Getting to New Orleans

You’ll want to decide whether you are going to fly or drive to New Orleans.  If you fly, you will need to decide if you want to rent a car once you’re there.  New Orleans is not a particularly car-friendly city, so unless you’ll be driving in or will be visiting far-flung locations that are not feasible for streetcar, cab or tour bus transportation, you’ll probably want to forgo the car.  If you’re thinking about driving, you’ll want to see how much time you have to visit plantations, casinos, and other attractions that are en route to the City.  If you can take a day or two traveling to and from New Orleans, you can explore a lot of surrounding area, and it will be worth your while to have a car with you.

Getting to New Orleans


The Louis Armstrong Airport (code MSY) is not in New Orleans proper.  It’s about 15 miles away in Kenner.  A cab ride to the heart of New Orleans takes about 20 to 30 minutes, depending on traffic, and costs $33 for the first passenger (plus tip).

There is a more economical shuttle service going from the airport about every 30 minutes for $20 one way, or $38 for a round-trip ticket.

Town cars are also available, and of course you may choose to rent a car.  The downside to renting a car is detailed below in the “driving” section.

Hotels generally do not have shuttle services, but you may want to check with your hotels of choice and see if any do provide transportation.  It could easily swing your vote one way or the other, if you’re on the fence regarding a few different hotels.

The main advantage to flying in and taking a cab or shuttle to town is that you will not have to worry about garaging your vehicle, which can be an expensive proposition.  Unless you’re planning on going somewhere that requires you drive, it’s best to enjoy New Orleans without a vehicle to tie you down.


If you’re driving into New Orleans, you’ll find the main thoroughfares easy enough to navigate.  Watch out for one way streets and tiny cross roads.  If you drive into the French Quarter, be aware that Bourbon Street is blocked off to vehicular traffic in the evenings.  All of the streets in the French Quarter and Central Business District are very narrow.  The exception is Canal Street, which divides the two sections of town and is quite wide.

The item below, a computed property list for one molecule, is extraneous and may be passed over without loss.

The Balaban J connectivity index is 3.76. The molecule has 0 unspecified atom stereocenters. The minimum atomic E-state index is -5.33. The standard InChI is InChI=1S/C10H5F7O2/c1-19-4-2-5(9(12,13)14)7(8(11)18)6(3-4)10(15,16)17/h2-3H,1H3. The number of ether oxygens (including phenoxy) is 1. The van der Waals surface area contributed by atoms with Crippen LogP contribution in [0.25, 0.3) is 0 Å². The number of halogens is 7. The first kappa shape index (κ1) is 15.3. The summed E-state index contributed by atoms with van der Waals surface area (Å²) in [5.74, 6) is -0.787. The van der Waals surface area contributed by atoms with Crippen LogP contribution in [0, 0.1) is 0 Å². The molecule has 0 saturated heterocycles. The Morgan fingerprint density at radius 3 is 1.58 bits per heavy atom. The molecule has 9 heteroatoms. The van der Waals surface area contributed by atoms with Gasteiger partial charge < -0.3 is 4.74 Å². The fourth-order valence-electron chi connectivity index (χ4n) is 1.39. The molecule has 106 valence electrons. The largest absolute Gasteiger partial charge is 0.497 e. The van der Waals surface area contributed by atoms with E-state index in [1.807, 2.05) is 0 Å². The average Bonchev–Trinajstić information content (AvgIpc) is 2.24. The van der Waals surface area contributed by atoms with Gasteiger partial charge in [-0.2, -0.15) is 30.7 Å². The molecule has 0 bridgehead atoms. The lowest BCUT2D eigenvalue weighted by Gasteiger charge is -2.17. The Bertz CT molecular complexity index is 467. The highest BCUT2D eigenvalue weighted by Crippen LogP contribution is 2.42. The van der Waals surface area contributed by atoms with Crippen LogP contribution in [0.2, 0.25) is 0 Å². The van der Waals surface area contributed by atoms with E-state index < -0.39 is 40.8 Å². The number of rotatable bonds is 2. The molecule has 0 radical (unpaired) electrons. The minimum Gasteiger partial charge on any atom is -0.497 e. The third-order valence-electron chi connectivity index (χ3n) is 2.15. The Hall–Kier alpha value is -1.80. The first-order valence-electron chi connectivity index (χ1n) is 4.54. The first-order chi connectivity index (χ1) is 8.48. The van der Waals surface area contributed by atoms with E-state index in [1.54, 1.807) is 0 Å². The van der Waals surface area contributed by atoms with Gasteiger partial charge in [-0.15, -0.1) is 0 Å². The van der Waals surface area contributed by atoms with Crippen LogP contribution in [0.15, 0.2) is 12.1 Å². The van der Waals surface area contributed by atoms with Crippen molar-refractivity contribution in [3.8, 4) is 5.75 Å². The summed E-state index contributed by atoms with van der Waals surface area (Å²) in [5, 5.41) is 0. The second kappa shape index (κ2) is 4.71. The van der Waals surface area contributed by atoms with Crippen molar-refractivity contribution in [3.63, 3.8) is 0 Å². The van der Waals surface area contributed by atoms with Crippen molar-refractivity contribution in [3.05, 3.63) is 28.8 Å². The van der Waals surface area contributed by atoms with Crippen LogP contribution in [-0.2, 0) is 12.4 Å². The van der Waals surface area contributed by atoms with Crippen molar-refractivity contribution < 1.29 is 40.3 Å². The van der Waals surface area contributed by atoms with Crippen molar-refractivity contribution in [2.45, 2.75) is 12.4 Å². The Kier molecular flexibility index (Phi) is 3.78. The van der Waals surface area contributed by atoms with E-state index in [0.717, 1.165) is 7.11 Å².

Construction in the Central Business District and on the main roads is not at all uncommon.  If any buildings in the French Quarter are undergoing renovation, it’s quite likely the dumpsters and any necessary equipment supporting the renovation will be in the street, further congesting the area.  If you will be driving around the town, be prepared to allow yourself plenty of time to get to your destination, watch out for pedestrians, and have patience.  You’ll need it.  Take the opportunity to do as much people-watching as you can, and the time will not be wasted.

When you arrive at your destination, you will likely have to use the valet, and almost definitely will need to pay to park.  Depending on your location, the cost will range from $5 or $10 for the evening to $20 – $30 or more for overnight garaging.  Most parking lots do not allow in-and-out privileges, unless you’re staying at the hotel associated with them.



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